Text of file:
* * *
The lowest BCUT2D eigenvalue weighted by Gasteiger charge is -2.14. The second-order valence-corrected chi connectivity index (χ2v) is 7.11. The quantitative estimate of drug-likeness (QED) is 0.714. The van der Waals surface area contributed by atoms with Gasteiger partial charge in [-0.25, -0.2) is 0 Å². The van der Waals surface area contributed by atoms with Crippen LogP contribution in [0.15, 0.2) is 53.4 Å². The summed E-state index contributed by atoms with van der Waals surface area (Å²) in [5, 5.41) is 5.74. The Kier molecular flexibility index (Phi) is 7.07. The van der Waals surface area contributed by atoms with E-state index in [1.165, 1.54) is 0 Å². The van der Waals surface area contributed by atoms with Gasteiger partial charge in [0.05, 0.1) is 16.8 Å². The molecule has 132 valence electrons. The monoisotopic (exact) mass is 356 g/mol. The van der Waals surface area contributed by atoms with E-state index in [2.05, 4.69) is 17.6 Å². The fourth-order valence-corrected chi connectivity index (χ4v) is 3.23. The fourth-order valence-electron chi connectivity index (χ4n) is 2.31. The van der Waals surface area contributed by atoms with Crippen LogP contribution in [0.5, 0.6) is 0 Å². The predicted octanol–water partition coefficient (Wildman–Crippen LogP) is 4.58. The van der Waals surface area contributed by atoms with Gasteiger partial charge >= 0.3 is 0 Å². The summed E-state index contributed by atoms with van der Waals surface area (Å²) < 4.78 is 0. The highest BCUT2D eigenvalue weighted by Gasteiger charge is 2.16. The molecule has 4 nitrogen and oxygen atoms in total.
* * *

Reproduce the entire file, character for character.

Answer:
The lowest BCUT2D eigenvalue weighted by Gasteiger charge is -2.14. The second-order valence-corrected chi connectivity index (χ2v) is 7.11. The quantitative estimate of drug-likeness (QED) is 0.714. The van der Waals surface area contributed by atoms with Gasteiger partial charge in [-0.25, -0.2) is 0 Å². The van der Waals surface area contributed by atoms with Crippen LogP contribution in [0.15, 0.2) is 53.4 Å². The summed E-state index contributed by atoms with van der Waals surface area (Å²) in [5, 5.41) is 5.74. The Kier molecular flexibility index (Phi) is 7.07. The van der Waals surface area contributed by atoms with E-state index in [1.165, 1.54) is 0 Å². The van der Waals surface area contributed by atoms with Gasteiger partial charge in [0.05, 0.1) is 16.8 Å². The molecule has 132 valence electrons. The monoisotopic (exact) mass is 356 g/mol. The van der Waals surface area contributed by atoms with E-state index in [2.05, 4.69) is 17.6 Å². The fourth-order valence-corrected chi connectivity index (χ4v) is 3.23. The fourth-order valence-electron chi connectivity index (χ4n) is 2.31. The van der Waals surface area contributed by atoms with Crippen LogP contribution in [0.5, 0.6) is 0 Å². The predicted octanol–water partition coefficient (Wildman–Crippen LogP) is 4.58. The van der Waals surface area contributed by atoms with Gasteiger partial charge >= 0.3 is 0 Å². The summed E-state index contributed by atoms with van der Waals surface area (Å²) < 4.78 is 0. The highest BCUT2D eigenvalue weighted by Gasteiger charge is 2.16. The molecule has 4 nitrogen and oxygen atoms in total.